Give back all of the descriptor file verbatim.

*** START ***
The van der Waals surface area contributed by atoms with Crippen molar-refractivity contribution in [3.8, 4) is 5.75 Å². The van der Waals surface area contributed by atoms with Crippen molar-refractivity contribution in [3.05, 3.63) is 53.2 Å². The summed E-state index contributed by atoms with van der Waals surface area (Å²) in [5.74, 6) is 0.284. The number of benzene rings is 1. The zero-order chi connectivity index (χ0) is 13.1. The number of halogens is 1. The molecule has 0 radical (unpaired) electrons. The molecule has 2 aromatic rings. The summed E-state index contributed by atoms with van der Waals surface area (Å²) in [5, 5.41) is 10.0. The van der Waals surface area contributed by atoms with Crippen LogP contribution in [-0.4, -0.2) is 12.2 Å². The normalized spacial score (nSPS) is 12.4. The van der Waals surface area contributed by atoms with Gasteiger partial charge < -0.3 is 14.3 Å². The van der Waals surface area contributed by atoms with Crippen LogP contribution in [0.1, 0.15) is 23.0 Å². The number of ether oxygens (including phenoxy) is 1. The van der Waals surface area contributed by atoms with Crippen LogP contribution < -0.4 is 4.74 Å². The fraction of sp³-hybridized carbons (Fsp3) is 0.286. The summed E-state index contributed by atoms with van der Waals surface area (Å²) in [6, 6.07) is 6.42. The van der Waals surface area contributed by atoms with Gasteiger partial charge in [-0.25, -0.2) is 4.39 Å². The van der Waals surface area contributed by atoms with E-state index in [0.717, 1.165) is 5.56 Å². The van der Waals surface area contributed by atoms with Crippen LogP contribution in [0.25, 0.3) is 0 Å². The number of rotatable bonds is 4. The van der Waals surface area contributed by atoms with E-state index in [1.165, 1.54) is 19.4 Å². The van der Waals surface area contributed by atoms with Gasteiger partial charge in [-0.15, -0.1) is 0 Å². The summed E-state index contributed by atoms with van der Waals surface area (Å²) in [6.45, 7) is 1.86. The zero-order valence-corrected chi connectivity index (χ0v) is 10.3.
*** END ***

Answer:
The van der Waals surface area contributed by atoms with Crippen molar-refractivity contribution in [3.8, 4) is 5.75 Å². The van der Waals surface area contributed by atoms with Crippen molar-refractivity contribution in [3.05, 3.63) is 53.2 Å². The summed E-state index contributed by atoms with van der Waals surface area (Å²) in [5.74, 6) is 0.284. The number of benzene rings is 1. The zero-order chi connectivity index (χ0) is 13.1. The number of halogens is 1. The molecule has 0 radical (unpaired) electrons. The molecule has 2 aromatic rings. The summed E-state index contributed by atoms with van der Waals surface area (Å²) in [5, 5.41) is 10.0. The van der Waals surface area contributed by atoms with Crippen LogP contribution in [-0.4, -0.2) is 12.2 Å². The normalized spacial score (nSPS) is 12.4. The van der Waals surface area contributed by atoms with Gasteiger partial charge < -0.3 is 14.3 Å². The van der Waals surface area contributed by atoms with Crippen LogP contribution in [0.1, 0.15) is 23.0 Å². The number of ether oxygens (including phenoxy) is 1. The van der Waals surface area contributed by atoms with Crippen LogP contribution < -0.4 is 4.74 Å². The fraction of sp³-hybridized carbons (Fsp3) is 0.286. The summed E-state index contributed by atoms with van der Waals surface area (Å²) in [6, 6.07) is 6.42. The van der Waals surface area contributed by atoms with Gasteiger partial charge in [-0.25, -0.2) is 4.39 Å². The van der Waals surface area contributed by atoms with E-state index in [0.717, 1.165) is 5.56 Å². The van der Waals surface area contributed by atoms with Crippen LogP contribution in [0.25, 0.3) is 0 Å². The number of rotatable bonds is 4. The van der Waals surface area contributed by atoms with E-state index in [1.165, 1.54) is 19.4 Å². The van der Waals surface area contributed by atoms with Gasteiger partial charge in [-0.15, -0.1) is 0 Å². The summed E-state index contributed by atoms with van der Waals surface area (Å²) in [6.45, 7) is 1.86. The zero-order valence-corrected chi connectivity index (χ0v) is 10.3.